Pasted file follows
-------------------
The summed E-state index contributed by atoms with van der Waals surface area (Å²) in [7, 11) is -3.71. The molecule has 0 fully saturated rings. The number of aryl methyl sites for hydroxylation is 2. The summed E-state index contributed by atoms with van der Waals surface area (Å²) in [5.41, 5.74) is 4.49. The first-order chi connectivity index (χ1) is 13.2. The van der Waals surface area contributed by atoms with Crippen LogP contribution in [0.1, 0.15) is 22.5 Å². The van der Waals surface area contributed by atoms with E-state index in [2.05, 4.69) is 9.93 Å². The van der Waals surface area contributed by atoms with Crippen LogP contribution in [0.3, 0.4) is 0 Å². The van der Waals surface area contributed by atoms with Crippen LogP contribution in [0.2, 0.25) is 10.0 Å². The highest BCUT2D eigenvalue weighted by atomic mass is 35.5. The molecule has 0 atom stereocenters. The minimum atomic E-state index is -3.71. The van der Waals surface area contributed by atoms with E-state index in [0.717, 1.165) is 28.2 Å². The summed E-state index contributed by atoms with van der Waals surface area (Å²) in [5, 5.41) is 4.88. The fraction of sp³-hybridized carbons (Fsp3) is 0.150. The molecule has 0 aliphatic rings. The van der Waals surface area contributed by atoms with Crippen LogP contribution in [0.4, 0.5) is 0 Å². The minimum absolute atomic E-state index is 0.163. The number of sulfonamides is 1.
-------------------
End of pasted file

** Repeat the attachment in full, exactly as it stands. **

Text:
The summed E-state index contributed by atoms with van der Waals surface area (Å²) in [7, 11) is -3.71. The molecule has 0 fully saturated rings. The number of aryl methyl sites for hydroxylation is 2. The summed E-state index contributed by atoms with van der Waals surface area (Å²) in [5.41, 5.74) is 4.49. The first-order chi connectivity index (χ1) is 13.2. The van der Waals surface area contributed by atoms with Crippen LogP contribution in [0.1, 0.15) is 22.5 Å². The van der Waals surface area contributed by atoms with E-state index in [2.05, 4.69) is 9.93 Å². The van der Waals surface area contributed by atoms with Crippen LogP contribution in [0.3, 0.4) is 0 Å². The van der Waals surface area contributed by atoms with Crippen LogP contribution in [0.2, 0.25) is 10.0 Å². The highest BCUT2D eigenvalue weighted by atomic mass is 35.5. The molecule has 0 atom stereocenters. The minimum atomic E-state index is -3.71. The van der Waals surface area contributed by atoms with E-state index in [0.717, 1.165) is 28.2 Å². The summed E-state index contributed by atoms with van der Waals surface area (Å²) in [5, 5.41) is 4.88. The fraction of sp³-hybridized carbons (Fsp3) is 0.150. The molecule has 0 aliphatic rings. The van der Waals surface area contributed by atoms with Crippen LogP contribution in [0.4, 0.5) is 0 Å². The minimum absolute atomic E-state index is 0.163. The number of sulfonamides is 1.